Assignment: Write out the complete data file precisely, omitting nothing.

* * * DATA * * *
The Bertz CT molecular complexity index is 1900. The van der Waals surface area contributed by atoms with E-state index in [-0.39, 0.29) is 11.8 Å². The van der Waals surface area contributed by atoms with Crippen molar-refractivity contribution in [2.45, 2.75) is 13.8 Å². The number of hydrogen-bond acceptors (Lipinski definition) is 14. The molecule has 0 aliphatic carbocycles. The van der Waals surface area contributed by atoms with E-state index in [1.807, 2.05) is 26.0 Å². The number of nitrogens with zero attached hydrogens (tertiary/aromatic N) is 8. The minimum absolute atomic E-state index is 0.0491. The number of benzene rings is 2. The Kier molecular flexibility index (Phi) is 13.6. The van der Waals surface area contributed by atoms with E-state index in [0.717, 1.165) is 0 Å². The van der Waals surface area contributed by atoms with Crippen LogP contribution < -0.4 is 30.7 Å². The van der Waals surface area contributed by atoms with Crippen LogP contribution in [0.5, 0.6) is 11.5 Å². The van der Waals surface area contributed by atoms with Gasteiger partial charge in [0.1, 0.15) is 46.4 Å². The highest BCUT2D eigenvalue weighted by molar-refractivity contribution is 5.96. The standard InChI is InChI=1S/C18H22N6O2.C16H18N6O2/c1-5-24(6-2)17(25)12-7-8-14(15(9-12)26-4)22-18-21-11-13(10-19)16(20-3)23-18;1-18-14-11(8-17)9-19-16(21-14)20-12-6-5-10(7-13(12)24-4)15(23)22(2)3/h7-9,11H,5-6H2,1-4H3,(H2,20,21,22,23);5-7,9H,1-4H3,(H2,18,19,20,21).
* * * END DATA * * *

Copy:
The Bertz CT molecular complexity index is 1900. The van der Waals surface area contributed by atoms with E-state index in [-0.39, 0.29) is 11.8 Å². The van der Waals surface area contributed by atoms with Crippen molar-refractivity contribution in [2.45, 2.75) is 13.8 Å². The number of hydrogen-bond acceptors (Lipinski definition) is 14. The molecule has 0 aliphatic carbocycles. The van der Waals surface area contributed by atoms with E-state index in [1.807, 2.05) is 26.0 Å². The number of nitrogens with zero attached hydrogens (tertiary/aromatic N) is 8. The minimum absolute atomic E-state index is 0.0491. The number of benzene rings is 2. The Kier molecular flexibility index (Phi) is 13.6. The van der Waals surface area contributed by atoms with E-state index in [0.717, 1.165) is 0 Å². The van der Waals surface area contributed by atoms with Crippen LogP contribution < -0.4 is 30.7 Å². The van der Waals surface area contributed by atoms with Crippen LogP contribution in [0.5, 0.6) is 11.5 Å². The van der Waals surface area contributed by atoms with Gasteiger partial charge in [0.1, 0.15) is 46.4 Å². The highest BCUT2D eigenvalue weighted by molar-refractivity contribution is 5.96. The standard InChI is InChI=1S/C18H22N6O2.C16H18N6O2/c1-5-24(6-2)17(25)12-7-8-14(15(9-12)26-4)22-18-21-11-13(10-19)16(20-3)23-18;1-18-14-11(8-17)9-19-16(21-14)20-12-6-5-10(7-13(12)24-4)15(23)22(2)3/h7-9,11H,5-6H2,1-4H3,(H2,20,21,22,23);5-7,9H,1-4H3,(H2,18,19,20,21).